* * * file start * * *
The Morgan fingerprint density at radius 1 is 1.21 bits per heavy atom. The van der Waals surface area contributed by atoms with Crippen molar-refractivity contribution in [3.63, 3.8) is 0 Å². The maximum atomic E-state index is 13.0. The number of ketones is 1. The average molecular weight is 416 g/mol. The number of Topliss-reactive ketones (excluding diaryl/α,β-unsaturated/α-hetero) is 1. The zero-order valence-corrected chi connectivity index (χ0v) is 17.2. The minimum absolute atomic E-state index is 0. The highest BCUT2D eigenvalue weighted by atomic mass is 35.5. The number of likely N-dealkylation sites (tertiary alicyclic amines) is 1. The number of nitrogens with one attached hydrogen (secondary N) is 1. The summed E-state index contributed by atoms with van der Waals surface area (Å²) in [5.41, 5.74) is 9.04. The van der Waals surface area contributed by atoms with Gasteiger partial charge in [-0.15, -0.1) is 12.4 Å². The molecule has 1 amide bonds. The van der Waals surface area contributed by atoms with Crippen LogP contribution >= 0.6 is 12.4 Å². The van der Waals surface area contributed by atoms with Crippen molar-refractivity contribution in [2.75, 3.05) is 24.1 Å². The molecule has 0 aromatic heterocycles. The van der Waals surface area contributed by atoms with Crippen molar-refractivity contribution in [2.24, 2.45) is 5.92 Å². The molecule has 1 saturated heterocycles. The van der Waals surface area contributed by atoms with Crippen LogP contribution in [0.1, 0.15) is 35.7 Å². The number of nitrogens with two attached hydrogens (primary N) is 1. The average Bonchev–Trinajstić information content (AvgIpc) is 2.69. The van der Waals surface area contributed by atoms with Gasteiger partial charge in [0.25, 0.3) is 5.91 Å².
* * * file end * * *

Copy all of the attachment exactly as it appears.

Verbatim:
The Morgan fingerprint density at radius 1 is 1.21 bits per heavy atom. The van der Waals surface area contributed by atoms with Crippen molar-refractivity contribution in [3.63, 3.8) is 0 Å². The maximum atomic E-state index is 13.0. The number of ketones is 1. The average molecular weight is 416 g/mol. The number of Topliss-reactive ketones (excluding diaryl/α,β-unsaturated/α-hetero) is 1. The zero-order valence-corrected chi connectivity index (χ0v) is 17.2. The minimum absolute atomic E-state index is 0. The highest BCUT2D eigenvalue weighted by atomic mass is 35.5. The number of likely N-dealkylation sites (tertiary alicyclic amines) is 1. The number of nitrogens with one attached hydrogen (secondary N) is 1. The summed E-state index contributed by atoms with van der Waals surface area (Å²) in [5.41, 5.74) is 9.04. The van der Waals surface area contributed by atoms with Gasteiger partial charge in [-0.15, -0.1) is 12.4 Å². The molecule has 1 amide bonds. The van der Waals surface area contributed by atoms with Crippen LogP contribution >= 0.6 is 12.4 Å². The van der Waals surface area contributed by atoms with Crippen molar-refractivity contribution in [2.75, 3.05) is 24.1 Å². The molecule has 0 aromatic heterocycles. The van der Waals surface area contributed by atoms with Crippen molar-refractivity contribution in [2.24, 2.45) is 5.92 Å². The molecule has 1 saturated heterocycles. The van der Waals surface area contributed by atoms with Crippen LogP contribution in [0.1, 0.15) is 35.7 Å². The number of nitrogens with two attached hydrogens (primary N) is 1. The average Bonchev–Trinajstić information content (AvgIpc) is 2.69. The van der Waals surface area contributed by atoms with Gasteiger partial charge in [0.25, 0.3) is 5.91 Å².